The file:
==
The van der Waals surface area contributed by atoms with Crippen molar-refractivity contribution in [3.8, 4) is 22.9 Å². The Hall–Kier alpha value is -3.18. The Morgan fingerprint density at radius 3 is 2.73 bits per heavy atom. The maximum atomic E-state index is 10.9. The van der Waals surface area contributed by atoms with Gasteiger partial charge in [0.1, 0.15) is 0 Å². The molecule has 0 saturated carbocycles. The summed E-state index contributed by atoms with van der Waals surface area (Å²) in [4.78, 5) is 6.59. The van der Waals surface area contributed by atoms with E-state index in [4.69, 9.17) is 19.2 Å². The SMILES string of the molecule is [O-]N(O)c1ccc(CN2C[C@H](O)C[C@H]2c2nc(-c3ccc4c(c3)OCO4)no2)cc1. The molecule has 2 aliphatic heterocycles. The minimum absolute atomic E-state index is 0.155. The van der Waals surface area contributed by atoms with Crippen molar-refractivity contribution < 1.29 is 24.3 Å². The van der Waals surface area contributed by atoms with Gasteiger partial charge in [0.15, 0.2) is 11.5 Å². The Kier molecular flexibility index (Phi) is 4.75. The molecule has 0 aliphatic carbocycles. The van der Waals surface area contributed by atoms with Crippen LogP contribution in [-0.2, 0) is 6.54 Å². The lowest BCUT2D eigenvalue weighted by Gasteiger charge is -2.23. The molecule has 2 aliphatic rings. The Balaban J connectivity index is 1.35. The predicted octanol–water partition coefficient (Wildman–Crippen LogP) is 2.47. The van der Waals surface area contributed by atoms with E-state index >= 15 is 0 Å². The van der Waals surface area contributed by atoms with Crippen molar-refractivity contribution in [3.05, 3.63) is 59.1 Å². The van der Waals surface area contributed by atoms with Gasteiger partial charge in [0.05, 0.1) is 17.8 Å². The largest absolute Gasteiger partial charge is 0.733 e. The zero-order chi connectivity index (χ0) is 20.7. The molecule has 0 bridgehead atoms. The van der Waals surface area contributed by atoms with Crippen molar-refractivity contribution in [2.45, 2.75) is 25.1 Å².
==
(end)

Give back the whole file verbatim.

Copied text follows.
The van der Waals surface area contributed by atoms with Crippen molar-refractivity contribution in [3.8, 4) is 22.9 Å². The Hall–Kier alpha value is -3.18. The Morgan fingerprint density at radius 3 is 2.73 bits per heavy atom. The maximum atomic E-state index is 10.9. The van der Waals surface area contributed by atoms with Gasteiger partial charge in [0.1, 0.15) is 0 Å². The molecule has 0 saturated carbocycles. The summed E-state index contributed by atoms with van der Waals surface area (Å²) in [4.78, 5) is 6.59. The van der Waals surface area contributed by atoms with E-state index in [4.69, 9.17) is 19.2 Å². The SMILES string of the molecule is [O-]N(O)c1ccc(CN2C[C@H](O)C[C@H]2c2nc(-c3ccc4c(c3)OCO4)no2)cc1. The molecule has 2 aliphatic heterocycles. The minimum absolute atomic E-state index is 0.155. The van der Waals surface area contributed by atoms with Crippen molar-refractivity contribution < 1.29 is 24.3 Å². The van der Waals surface area contributed by atoms with Gasteiger partial charge in [0.15, 0.2) is 11.5 Å². The Kier molecular flexibility index (Phi) is 4.75. The molecule has 0 aliphatic carbocycles. The van der Waals surface area contributed by atoms with Crippen LogP contribution in [-0.2, 0) is 6.54 Å². The lowest BCUT2D eigenvalue weighted by Gasteiger charge is -2.23. The molecule has 2 aliphatic rings. The Balaban J connectivity index is 1.35. The predicted octanol–water partition coefficient (Wildman–Crippen LogP) is 2.47. The van der Waals surface area contributed by atoms with E-state index >= 15 is 0 Å². The van der Waals surface area contributed by atoms with Crippen molar-refractivity contribution in [3.05, 3.63) is 59.1 Å². The van der Waals surface area contributed by atoms with Gasteiger partial charge in [0.05, 0.1) is 17.8 Å². The largest absolute Gasteiger partial charge is 0.733 e. The zero-order chi connectivity index (χ0) is 20.7. The molecule has 0 bridgehead atoms. The van der Waals surface area contributed by atoms with Crippen molar-refractivity contribution in [2.45, 2.75) is 25.1 Å².